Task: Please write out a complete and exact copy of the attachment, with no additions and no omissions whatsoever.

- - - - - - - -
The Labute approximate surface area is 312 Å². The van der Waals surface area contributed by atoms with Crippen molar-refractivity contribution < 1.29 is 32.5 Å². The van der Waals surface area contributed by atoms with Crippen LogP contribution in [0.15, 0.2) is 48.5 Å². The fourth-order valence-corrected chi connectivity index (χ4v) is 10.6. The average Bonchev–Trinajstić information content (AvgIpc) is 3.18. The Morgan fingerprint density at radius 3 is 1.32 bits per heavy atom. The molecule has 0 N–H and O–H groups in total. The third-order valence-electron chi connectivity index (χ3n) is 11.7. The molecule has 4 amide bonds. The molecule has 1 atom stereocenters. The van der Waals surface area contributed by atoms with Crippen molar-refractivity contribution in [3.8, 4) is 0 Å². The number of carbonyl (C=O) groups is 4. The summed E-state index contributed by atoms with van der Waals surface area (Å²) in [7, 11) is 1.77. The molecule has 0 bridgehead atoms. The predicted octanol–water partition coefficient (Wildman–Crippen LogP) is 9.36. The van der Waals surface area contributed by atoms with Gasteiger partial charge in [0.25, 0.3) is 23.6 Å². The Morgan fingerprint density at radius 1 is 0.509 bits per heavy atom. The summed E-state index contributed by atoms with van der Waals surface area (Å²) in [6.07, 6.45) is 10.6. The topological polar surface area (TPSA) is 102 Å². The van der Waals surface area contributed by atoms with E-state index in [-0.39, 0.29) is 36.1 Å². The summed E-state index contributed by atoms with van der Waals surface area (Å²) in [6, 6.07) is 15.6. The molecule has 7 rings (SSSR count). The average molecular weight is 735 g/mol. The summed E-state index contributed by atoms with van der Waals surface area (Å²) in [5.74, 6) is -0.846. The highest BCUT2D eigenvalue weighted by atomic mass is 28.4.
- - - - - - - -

The Labute approximate surface area is 312 Å². The van der Waals surface area contributed by atoms with Crippen molar-refractivity contribution < 1.29 is 32.5 Å². The van der Waals surface area contributed by atoms with Crippen LogP contribution in [0.15, 0.2) is 48.5 Å². The fourth-order valence-corrected chi connectivity index (χ4v) is 10.6. The average Bonchev–Trinajstić information content (AvgIpc) is 3.18. The Morgan fingerprint density at radius 3 is 1.32 bits per heavy atom. The molecule has 0 N–H and O–H groups in total. The third-order valence-electron chi connectivity index (χ3n) is 11.7. The molecule has 4 amide bonds. The molecule has 1 atom stereocenters. The van der Waals surface area contributed by atoms with Crippen molar-refractivity contribution in [3.8, 4) is 0 Å². The number of carbonyl (C=O) groups is 4. The summed E-state index contributed by atoms with van der Waals surface area (Å²) in [7, 11) is 1.77. The molecule has 0 bridgehead atoms. The predicted octanol–water partition coefficient (Wildman–Crippen LogP) is 9.36. The van der Waals surface area contributed by atoms with Gasteiger partial charge in [0.25, 0.3) is 23.6 Å². The Morgan fingerprint density at radius 1 is 0.509 bits per heavy atom. The summed E-state index contributed by atoms with van der Waals surface area (Å²) in [6.07, 6.45) is 10.6. The topological polar surface area (TPSA) is 102 Å². The van der Waals surface area contributed by atoms with E-state index in [-0.39, 0.29) is 36.1 Å². The summed E-state index contributed by atoms with van der Waals surface area (Å²) in [6, 6.07) is 15.6. The molecule has 7 rings (SSSR count). The average molecular weight is 735 g/mol. The summed E-state index contributed by atoms with van der Waals surface area (Å²) in [5.74, 6) is -0.846. The highest BCUT2D eigenvalue weighted by atomic mass is 28.4.